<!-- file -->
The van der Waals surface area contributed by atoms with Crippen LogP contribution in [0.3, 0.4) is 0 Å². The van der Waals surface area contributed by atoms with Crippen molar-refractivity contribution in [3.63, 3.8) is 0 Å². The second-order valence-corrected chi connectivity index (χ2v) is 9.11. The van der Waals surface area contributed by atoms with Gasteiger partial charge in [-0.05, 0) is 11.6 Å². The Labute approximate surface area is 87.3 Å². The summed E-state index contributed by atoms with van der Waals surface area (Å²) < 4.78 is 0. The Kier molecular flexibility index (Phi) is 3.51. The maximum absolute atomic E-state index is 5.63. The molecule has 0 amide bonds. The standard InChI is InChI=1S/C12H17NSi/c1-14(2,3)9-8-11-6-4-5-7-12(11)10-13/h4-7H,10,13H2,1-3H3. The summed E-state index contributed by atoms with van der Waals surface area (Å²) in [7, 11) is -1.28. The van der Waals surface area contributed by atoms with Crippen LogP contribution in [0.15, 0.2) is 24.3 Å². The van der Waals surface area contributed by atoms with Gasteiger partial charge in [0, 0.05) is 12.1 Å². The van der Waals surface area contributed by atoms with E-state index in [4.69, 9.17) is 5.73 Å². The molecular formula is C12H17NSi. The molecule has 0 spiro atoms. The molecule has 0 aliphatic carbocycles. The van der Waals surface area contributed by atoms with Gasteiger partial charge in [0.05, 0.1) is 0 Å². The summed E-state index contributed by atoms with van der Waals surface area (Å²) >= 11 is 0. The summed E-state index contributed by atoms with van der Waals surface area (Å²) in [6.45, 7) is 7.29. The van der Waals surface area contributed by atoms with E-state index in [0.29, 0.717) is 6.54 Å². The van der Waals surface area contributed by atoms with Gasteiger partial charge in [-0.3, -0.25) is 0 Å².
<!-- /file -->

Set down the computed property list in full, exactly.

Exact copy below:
The van der Waals surface area contributed by atoms with Crippen LogP contribution in [0.3, 0.4) is 0 Å². The van der Waals surface area contributed by atoms with Crippen molar-refractivity contribution in [3.63, 3.8) is 0 Å². The second-order valence-corrected chi connectivity index (χ2v) is 9.11. The van der Waals surface area contributed by atoms with Gasteiger partial charge in [-0.05, 0) is 11.6 Å². The Labute approximate surface area is 87.3 Å². The summed E-state index contributed by atoms with van der Waals surface area (Å²) < 4.78 is 0. The Kier molecular flexibility index (Phi) is 3.51. The maximum absolute atomic E-state index is 5.63. The molecule has 0 amide bonds. The standard InChI is InChI=1S/C12H17NSi/c1-14(2,3)9-8-11-6-4-5-7-12(11)10-13/h4-7H,10,13H2,1-3H3. The summed E-state index contributed by atoms with van der Waals surface area (Å²) in [7, 11) is -1.28. The van der Waals surface area contributed by atoms with Crippen LogP contribution in [0.15, 0.2) is 24.3 Å². The van der Waals surface area contributed by atoms with Gasteiger partial charge in [0, 0.05) is 12.1 Å². The van der Waals surface area contributed by atoms with E-state index in [4.69, 9.17) is 5.73 Å². The molecular formula is C12H17NSi. The molecule has 0 spiro atoms. The molecule has 0 aliphatic carbocycles. The van der Waals surface area contributed by atoms with Gasteiger partial charge in [0.05, 0.1) is 0 Å². The summed E-state index contributed by atoms with van der Waals surface area (Å²) >= 11 is 0. The summed E-state index contributed by atoms with van der Waals surface area (Å²) in [6.45, 7) is 7.29. The van der Waals surface area contributed by atoms with E-state index in [0.29, 0.717) is 6.54 Å². The van der Waals surface area contributed by atoms with Gasteiger partial charge in [-0.3, -0.25) is 0 Å².